I had no idea people were so passionate about Chicago. At best, they have some decent Latin jazz rock fusion jams on their first few albums. I even saw them accidentally this summer at Ravinia — I thought we were going for the Chicago Symphony Orchestra, ha ha! At worst, Peter Cetera and those ubiquitous 80s soft rock MOR hits that make you want to stab yourself in the ears. You’d think Mahavishnu Orchestra or Chick Corea’s Return To Forever would be inducted first. Or on the pop side, Electric Light Orchestra. I’d totally get behind that! But the people have spoken.

There’s hope for the others, as some years they have inducted many more than five artists, which would allow for a pretty solid batch that should definitely include Deep Purple and Yes. There’s really no reason at this point to complain about all the worthy artists left out so far. Of course there are far more than 5 worthy artists that become eligible each year, and of course that will leave an increasingly large reservoir of talent, legends and underground influencers.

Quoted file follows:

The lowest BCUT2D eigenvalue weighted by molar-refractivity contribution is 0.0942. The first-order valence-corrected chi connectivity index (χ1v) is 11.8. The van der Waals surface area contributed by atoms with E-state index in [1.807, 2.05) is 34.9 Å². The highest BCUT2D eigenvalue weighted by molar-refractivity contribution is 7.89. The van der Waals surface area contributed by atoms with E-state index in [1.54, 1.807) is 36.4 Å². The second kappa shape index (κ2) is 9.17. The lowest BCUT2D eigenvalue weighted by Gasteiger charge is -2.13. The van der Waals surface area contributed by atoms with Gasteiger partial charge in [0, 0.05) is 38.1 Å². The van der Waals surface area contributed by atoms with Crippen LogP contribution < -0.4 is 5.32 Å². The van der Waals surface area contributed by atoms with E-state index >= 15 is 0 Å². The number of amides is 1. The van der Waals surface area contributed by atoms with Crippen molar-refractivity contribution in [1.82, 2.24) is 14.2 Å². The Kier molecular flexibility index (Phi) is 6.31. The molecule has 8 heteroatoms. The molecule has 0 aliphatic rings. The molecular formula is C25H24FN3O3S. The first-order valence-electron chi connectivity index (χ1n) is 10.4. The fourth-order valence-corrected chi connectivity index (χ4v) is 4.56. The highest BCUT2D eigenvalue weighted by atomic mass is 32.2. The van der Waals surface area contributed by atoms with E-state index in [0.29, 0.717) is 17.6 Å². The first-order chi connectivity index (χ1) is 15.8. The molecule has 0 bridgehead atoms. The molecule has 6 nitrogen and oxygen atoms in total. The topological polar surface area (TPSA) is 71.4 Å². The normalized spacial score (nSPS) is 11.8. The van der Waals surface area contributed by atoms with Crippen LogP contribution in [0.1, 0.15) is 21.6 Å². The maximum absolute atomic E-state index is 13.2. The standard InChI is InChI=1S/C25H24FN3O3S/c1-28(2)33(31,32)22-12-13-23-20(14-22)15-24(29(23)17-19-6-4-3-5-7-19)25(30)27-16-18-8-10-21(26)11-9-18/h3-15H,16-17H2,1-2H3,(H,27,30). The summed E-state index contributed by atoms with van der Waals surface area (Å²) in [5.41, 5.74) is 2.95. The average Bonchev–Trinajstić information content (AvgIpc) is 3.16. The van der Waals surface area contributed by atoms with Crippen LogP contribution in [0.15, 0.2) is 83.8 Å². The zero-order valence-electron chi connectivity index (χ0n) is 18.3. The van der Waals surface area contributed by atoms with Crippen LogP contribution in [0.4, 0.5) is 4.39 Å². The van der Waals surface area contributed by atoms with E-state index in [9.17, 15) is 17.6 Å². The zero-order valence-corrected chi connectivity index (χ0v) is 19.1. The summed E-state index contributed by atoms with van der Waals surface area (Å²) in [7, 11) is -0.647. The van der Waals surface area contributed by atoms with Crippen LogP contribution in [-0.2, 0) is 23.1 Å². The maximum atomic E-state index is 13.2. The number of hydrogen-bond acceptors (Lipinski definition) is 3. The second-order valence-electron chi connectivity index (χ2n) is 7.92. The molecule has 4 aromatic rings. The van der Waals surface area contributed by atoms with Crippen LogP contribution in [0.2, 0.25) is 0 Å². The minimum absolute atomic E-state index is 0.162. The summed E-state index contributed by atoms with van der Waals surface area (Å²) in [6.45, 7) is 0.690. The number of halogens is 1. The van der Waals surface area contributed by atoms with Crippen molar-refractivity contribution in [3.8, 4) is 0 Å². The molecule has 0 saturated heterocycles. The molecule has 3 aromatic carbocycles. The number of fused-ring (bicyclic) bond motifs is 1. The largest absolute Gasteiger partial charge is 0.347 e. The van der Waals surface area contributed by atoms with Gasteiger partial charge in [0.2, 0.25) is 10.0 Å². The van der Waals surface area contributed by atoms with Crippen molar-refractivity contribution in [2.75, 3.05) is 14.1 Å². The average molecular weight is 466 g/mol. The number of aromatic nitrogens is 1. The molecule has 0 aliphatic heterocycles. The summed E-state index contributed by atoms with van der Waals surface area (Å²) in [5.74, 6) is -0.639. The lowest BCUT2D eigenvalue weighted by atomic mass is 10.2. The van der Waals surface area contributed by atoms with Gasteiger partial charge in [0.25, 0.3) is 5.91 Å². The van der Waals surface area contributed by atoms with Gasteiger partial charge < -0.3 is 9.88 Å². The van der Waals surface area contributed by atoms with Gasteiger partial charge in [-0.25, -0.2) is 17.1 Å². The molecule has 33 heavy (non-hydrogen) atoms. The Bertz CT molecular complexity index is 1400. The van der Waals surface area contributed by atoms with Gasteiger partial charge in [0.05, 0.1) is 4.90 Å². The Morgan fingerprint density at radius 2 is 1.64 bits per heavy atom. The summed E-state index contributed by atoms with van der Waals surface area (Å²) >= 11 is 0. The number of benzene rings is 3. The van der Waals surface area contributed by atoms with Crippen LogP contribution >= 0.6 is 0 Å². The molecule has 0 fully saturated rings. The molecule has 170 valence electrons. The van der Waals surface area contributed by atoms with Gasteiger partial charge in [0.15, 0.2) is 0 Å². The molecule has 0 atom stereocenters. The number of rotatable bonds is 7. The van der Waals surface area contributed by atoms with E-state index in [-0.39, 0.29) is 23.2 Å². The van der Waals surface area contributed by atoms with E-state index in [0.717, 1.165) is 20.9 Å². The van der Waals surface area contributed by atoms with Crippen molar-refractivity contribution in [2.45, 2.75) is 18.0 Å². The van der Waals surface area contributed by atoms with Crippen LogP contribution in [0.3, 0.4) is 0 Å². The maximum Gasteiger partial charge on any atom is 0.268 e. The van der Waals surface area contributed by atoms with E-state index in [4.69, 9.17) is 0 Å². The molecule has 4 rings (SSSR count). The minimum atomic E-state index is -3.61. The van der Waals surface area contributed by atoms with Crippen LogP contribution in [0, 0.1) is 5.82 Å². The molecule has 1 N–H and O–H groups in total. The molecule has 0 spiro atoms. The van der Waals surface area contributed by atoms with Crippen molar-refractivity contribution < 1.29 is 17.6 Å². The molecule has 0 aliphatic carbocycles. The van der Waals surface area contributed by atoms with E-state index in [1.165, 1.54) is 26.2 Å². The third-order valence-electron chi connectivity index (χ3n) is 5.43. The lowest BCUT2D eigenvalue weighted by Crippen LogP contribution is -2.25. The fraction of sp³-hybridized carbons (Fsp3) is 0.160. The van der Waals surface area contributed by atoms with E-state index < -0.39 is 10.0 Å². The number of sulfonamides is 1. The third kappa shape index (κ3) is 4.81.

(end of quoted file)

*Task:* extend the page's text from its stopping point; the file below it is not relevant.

To be honest, the first decade of the HOF from 1986-95 was kind of boring, as most of the inductees were obvious no-brainers, the original architects of rock ‘n’ roll, and the big boomer bands. However, starting in 1996, things started to get interesting. You had Pink Floyd, who of course were huge sellers, but overall their music was much less accessible than what had come before. Their 1967 debut The Piper At The Gates Of Dawn was a psychedelic classic, with Syd Barrett at the peak of his powers, and qualifying them for the Hall right then and there. But for the next few years they navigated the gray areas between psych, progressive and cosmic rock, with widely varying degrees of success. While The Dark Side Of The Moon (1973) was another set of accessible songs, Animals (1977) was quite challenging, and The Wall (1979) was not just difficult, but arguably incoherent and wildly overrated. The Velvet Underground were also inducted that year, despite the fact that many of the voters probably had no idea who they were until relatively recently. And while the Bee Gees did create some Beatlesque psych pop in the 60s, they became far more well known in the disco era, which had people arguing about their rock and roll credentials.